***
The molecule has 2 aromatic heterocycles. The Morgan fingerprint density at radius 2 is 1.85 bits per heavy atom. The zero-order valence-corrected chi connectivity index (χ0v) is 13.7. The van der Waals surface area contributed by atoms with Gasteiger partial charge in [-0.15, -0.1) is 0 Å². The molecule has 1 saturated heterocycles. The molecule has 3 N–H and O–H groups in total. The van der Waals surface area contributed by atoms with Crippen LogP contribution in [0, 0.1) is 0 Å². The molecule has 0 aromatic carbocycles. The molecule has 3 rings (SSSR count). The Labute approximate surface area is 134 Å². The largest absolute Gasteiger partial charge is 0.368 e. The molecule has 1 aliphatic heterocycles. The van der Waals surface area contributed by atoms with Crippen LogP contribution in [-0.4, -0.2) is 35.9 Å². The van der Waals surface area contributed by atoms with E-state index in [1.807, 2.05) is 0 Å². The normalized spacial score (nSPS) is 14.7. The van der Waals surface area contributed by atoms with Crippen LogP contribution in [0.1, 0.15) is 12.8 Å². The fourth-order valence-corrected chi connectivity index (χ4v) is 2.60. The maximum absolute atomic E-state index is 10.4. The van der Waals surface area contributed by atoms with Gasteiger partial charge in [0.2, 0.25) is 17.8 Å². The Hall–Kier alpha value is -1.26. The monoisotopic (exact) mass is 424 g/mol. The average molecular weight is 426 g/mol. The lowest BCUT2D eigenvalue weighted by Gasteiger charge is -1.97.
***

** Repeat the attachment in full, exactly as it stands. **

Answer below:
The molecule has 2 aromatic heterocycles. The Morgan fingerprint density at radius 2 is 1.85 bits per heavy atom. The zero-order valence-corrected chi connectivity index (χ0v) is 13.7. The van der Waals surface area contributed by atoms with Gasteiger partial charge in [-0.15, -0.1) is 0 Å². The molecule has 1 saturated heterocycles. The molecule has 3 N–H and O–H groups in total. The van der Waals surface area contributed by atoms with Crippen LogP contribution in [0, 0.1) is 0 Å². The molecule has 0 aromatic carbocycles. The molecule has 3 rings (SSSR count). The Labute approximate surface area is 134 Å². The largest absolute Gasteiger partial charge is 0.368 e. The molecule has 1 aliphatic heterocycles. The van der Waals surface area contributed by atoms with Crippen LogP contribution in [-0.4, -0.2) is 35.9 Å². The van der Waals surface area contributed by atoms with E-state index in [1.807, 2.05) is 0 Å². The normalized spacial score (nSPS) is 14.7. The van der Waals surface area contributed by atoms with Crippen LogP contribution in [0.1, 0.15) is 12.8 Å². The fourth-order valence-corrected chi connectivity index (χ4v) is 2.60. The maximum absolute atomic E-state index is 10.4. The van der Waals surface area contributed by atoms with Gasteiger partial charge in [0.2, 0.25) is 17.8 Å². The Hall–Kier alpha value is -1.26. The monoisotopic (exact) mass is 424 g/mol. The average molecular weight is 426 g/mol. The lowest BCUT2D eigenvalue weighted by Gasteiger charge is -1.97.